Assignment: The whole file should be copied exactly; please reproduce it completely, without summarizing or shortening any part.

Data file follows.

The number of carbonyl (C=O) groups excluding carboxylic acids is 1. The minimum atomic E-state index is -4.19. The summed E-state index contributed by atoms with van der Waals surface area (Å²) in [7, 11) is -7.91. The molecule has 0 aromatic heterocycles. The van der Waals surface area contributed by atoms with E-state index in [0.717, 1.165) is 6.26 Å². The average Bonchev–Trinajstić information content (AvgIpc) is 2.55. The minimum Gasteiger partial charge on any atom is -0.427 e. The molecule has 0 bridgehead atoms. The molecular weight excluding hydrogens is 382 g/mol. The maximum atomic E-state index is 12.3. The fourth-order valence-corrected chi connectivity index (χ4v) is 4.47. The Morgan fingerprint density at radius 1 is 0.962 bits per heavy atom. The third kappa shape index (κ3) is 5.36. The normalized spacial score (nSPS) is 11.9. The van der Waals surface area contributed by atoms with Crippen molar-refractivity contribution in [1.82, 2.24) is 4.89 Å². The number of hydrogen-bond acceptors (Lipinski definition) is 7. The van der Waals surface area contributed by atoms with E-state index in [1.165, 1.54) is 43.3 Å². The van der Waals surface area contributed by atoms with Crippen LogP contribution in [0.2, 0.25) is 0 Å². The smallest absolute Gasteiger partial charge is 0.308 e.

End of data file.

The number of carbonyl (C=O) groups excluding carboxylic acids is 1. The minimum atomic E-state index is -4.19. The summed E-state index contributed by atoms with van der Waals surface area (Å²) in [7, 11) is -7.91. The molecule has 0 aromatic heterocycles. The van der Waals surface area contributed by atoms with E-state index in [0.717, 1.165) is 6.26 Å². The average Bonchev–Trinajstić information content (AvgIpc) is 2.55. The minimum Gasteiger partial charge on any atom is -0.427 e. The molecule has 0 bridgehead atoms. The molecular weight excluding hydrogens is 382 g/mol. The maximum atomic E-state index is 12.3. The fourth-order valence-corrected chi connectivity index (χ4v) is 4.47. The Morgan fingerprint density at radius 1 is 0.962 bits per heavy atom. The third kappa shape index (κ3) is 5.36. The normalized spacial score (nSPS) is 11.9. The van der Waals surface area contributed by atoms with Crippen molar-refractivity contribution in [1.82, 2.24) is 4.89 Å². The number of hydrogen-bond acceptors (Lipinski definition) is 7. The van der Waals surface area contributed by atoms with E-state index in [1.165, 1.54) is 43.3 Å². The van der Waals surface area contributed by atoms with Crippen LogP contribution in [0.2, 0.25) is 0 Å². The smallest absolute Gasteiger partial charge is 0.308 e.